Can Dogs Get Fleas in the Winter? 

Can Dogs Get Fleas in the Winter? 

It probably feels like you have been battling fleas all spring and summer, but winter is right around the corner so maybe the pests will start to die out? Can dogs get fleas in the winter? Sadly, the flea battle is a year-round fight. Flea populations do slow down when the weather turns cold, but they never completely go away. You still must remain vigilant and continue your flea battle. 

Do Fleas Die in the Winter? 

When the temperature is freezing, some fleas might die, and others enter a state of dormancy. Once the weather returns to normal, they re-animate. In addition, many fleas will try to overwinter in the warm confines of your home and on your pet. 

A Fleas Life Cycle

Within 24 to 36 hours after feeding on your pet a female flea will start to lay eggs. She can easily lay 10,000 eggs in 30 days. The eggs are laid everywhere. Outdoors and indoors. When the eggs hatch, the flea larvae create a cocoon that they stay within for up to 30 weeks before emerging as an adult. The fleas might not hatch during the cold weather, but they will eventually emerge. 

Environmental Flea Requirements 

Fleas thrive when the weather is 70 to 85 degrees Fahrenheit with a humidity that hovers at around 70 percent. Most homes are the ideal atmosphere for fleas to live in year-round. Once your house becomes infested with fleas, you must gain whole-house control of the situation, or the pest will take over and make your life and that of your pets miserable. There is no downtime for fleas indoors. You must remain vigilant and continue the fight even when the weather is cold outdoors. 

Flea Prevention

It is far easier to prevent fleas than eradicate a full-blown infestation. Even if the weather turns cold, you still must remain vigilant and continue your flea prevention practices. You’ll want to treat not only your dog but also the environment inside and outside to control the fleas. Nowadays, you can use monthly or bi-monthly pills to prevent fleas. Topicals and collars also act as monthly preventatives. Ideally, you should talk to your veterinarian about the best flea preventives for your area.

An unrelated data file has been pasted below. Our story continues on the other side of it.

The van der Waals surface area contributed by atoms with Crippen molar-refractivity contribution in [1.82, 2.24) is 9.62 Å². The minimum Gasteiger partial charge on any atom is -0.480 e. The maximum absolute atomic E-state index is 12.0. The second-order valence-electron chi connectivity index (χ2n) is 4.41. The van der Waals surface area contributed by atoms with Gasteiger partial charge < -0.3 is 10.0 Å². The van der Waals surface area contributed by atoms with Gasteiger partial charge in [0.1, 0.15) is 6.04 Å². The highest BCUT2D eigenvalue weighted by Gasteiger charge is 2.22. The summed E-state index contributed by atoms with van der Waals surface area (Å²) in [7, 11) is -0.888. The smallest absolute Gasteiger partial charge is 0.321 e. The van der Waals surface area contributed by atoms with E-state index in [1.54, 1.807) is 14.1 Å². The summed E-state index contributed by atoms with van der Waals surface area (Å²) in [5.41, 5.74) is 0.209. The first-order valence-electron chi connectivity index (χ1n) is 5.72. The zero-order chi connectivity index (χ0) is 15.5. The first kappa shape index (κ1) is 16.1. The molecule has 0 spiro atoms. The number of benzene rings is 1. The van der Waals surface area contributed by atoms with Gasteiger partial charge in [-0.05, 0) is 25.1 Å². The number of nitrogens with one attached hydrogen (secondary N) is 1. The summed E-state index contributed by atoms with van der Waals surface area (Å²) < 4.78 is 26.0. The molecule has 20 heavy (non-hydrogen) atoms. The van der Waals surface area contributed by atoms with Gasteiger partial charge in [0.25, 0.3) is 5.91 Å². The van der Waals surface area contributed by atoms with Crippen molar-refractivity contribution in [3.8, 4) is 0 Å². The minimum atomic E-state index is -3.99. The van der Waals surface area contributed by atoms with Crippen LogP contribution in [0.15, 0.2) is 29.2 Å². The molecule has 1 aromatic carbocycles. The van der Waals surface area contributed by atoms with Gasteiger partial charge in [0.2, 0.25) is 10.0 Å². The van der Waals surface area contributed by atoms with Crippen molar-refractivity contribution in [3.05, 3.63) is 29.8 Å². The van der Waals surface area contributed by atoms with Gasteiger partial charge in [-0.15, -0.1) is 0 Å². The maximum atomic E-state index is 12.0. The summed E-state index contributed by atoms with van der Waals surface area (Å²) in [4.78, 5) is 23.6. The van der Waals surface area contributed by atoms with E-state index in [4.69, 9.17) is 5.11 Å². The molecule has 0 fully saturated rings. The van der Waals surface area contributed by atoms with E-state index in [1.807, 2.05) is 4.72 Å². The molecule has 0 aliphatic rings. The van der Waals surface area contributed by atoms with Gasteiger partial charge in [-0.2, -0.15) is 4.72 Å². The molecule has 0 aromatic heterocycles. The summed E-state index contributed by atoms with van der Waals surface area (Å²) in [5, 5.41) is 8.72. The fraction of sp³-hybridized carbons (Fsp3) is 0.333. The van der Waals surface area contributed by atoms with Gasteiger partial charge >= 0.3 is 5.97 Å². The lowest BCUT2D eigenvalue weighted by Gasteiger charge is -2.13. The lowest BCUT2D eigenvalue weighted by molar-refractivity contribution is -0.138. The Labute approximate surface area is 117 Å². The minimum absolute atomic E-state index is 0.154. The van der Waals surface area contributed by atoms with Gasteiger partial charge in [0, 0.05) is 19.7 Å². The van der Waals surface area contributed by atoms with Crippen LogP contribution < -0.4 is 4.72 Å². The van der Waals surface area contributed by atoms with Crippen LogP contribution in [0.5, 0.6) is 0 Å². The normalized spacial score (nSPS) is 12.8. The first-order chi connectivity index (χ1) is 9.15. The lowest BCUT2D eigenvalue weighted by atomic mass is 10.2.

Indoor Flea Treatment

If your pet should become infested with fleas then you will want to treat the pet using a shampoo and then pick a preventative. You’ll also want to treat the house by vacuuming and washing all the pet’s bedding. Pick indoor control options such as foggers, carpet sprays, or a home spray to kill the adult fleas, pupas, and eggs. Treat your yard for fleas using a spray.

Sadly, dogs can get fleas in the winter, so you’ll want to continue your battle year-round and just consider it a part of pet ownership. Fleas are always an ongoing problem in many regions of the world but, luckily, advances in the flea prevention and treatment arsenals are impressive so you at least have the tools you need to control and prevent the pests.

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